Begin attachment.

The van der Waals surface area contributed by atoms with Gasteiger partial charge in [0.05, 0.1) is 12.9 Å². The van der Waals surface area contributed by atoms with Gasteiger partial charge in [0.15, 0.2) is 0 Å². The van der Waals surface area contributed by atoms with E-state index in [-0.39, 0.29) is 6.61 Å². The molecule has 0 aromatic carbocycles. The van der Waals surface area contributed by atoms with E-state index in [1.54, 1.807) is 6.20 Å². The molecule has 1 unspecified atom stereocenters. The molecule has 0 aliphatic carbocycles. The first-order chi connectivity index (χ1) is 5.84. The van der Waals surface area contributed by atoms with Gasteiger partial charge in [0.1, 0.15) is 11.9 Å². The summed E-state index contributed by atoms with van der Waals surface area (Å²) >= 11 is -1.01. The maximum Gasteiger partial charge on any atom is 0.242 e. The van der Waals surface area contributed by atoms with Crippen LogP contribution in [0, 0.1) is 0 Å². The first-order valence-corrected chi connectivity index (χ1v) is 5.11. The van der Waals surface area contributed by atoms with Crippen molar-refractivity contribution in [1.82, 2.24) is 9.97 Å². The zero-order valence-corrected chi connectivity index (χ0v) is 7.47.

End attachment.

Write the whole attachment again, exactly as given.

The van der Waals surface area contributed by atoms with Gasteiger partial charge in [0.05, 0.1) is 12.9 Å². The van der Waals surface area contributed by atoms with Gasteiger partial charge in [0.15, 0.2) is 0 Å². The van der Waals surface area contributed by atoms with E-state index in [-0.39, 0.29) is 6.61 Å². The molecule has 0 aromatic carbocycles. The van der Waals surface area contributed by atoms with E-state index in [1.54, 1.807) is 6.20 Å². The molecule has 1 unspecified atom stereocenters. The molecule has 0 aliphatic carbocycles. The first-order chi connectivity index (χ1) is 5.84. The van der Waals surface area contributed by atoms with Gasteiger partial charge in [0.1, 0.15) is 11.9 Å². The summed E-state index contributed by atoms with van der Waals surface area (Å²) >= 11 is -1.01. The maximum Gasteiger partial charge on any atom is 0.242 e. The van der Waals surface area contributed by atoms with Crippen LogP contribution in [0, 0.1) is 0 Å². The first-order valence-corrected chi connectivity index (χ1v) is 5.11. The van der Waals surface area contributed by atoms with Crippen molar-refractivity contribution in [1.82, 2.24) is 9.97 Å². The zero-order valence-corrected chi connectivity index (χ0v) is 7.47.